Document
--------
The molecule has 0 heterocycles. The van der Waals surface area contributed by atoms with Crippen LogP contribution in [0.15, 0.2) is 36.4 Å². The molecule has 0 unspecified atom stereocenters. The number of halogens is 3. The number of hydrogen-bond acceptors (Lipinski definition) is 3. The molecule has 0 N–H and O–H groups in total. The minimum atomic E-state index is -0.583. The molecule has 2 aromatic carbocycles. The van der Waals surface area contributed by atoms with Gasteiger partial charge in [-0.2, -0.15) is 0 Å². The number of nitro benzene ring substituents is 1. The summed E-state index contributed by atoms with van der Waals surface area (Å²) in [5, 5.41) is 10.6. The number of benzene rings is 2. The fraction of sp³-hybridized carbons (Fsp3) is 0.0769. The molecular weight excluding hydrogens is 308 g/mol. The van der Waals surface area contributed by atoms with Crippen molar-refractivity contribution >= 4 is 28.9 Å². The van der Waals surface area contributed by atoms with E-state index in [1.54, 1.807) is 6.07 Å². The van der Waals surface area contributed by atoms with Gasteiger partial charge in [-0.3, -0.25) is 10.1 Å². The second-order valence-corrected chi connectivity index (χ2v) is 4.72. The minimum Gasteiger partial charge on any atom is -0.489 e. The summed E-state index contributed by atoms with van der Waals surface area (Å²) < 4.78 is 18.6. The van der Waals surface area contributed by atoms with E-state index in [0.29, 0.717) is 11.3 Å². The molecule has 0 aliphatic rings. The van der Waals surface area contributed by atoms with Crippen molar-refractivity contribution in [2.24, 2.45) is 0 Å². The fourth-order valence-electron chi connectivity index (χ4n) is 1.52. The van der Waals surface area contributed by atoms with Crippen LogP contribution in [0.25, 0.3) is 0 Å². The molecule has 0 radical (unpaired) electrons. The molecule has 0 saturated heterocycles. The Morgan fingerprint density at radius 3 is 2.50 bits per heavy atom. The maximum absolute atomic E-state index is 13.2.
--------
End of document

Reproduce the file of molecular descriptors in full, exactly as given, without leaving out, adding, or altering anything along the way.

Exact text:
The molecule has 0 heterocycles. The van der Waals surface area contributed by atoms with Crippen LogP contribution in [0.15, 0.2) is 36.4 Å². The molecule has 0 unspecified atom stereocenters. The number of halogens is 3. The number of hydrogen-bond acceptors (Lipinski definition) is 3. The molecule has 0 N–H and O–H groups in total. The minimum atomic E-state index is -0.583. The molecule has 2 aromatic carbocycles. The van der Waals surface area contributed by atoms with Gasteiger partial charge in [-0.2, -0.15) is 0 Å². The number of nitro benzene ring substituents is 1. The summed E-state index contributed by atoms with van der Waals surface area (Å²) in [5, 5.41) is 10.6. The number of benzene rings is 2. The fraction of sp³-hybridized carbons (Fsp3) is 0.0769. The molecular weight excluding hydrogens is 308 g/mol. The van der Waals surface area contributed by atoms with Crippen molar-refractivity contribution >= 4 is 28.9 Å². The van der Waals surface area contributed by atoms with E-state index in [1.54, 1.807) is 6.07 Å². The van der Waals surface area contributed by atoms with Gasteiger partial charge in [-0.3, -0.25) is 10.1 Å². The second-order valence-corrected chi connectivity index (χ2v) is 4.72. The minimum Gasteiger partial charge on any atom is -0.489 e. The summed E-state index contributed by atoms with van der Waals surface area (Å²) < 4.78 is 18.6. The van der Waals surface area contributed by atoms with E-state index in [0.29, 0.717) is 11.3 Å². The molecule has 0 aliphatic rings. The van der Waals surface area contributed by atoms with Crippen molar-refractivity contribution in [2.24, 2.45) is 0 Å². The fourth-order valence-electron chi connectivity index (χ4n) is 1.52. The van der Waals surface area contributed by atoms with Crippen LogP contribution in [0.25, 0.3) is 0 Å². The molecule has 0 radical (unpaired) electrons. The molecule has 0 saturated heterocycles. The Morgan fingerprint density at radius 3 is 2.50 bits per heavy atom. The maximum absolute atomic E-state index is 13.2.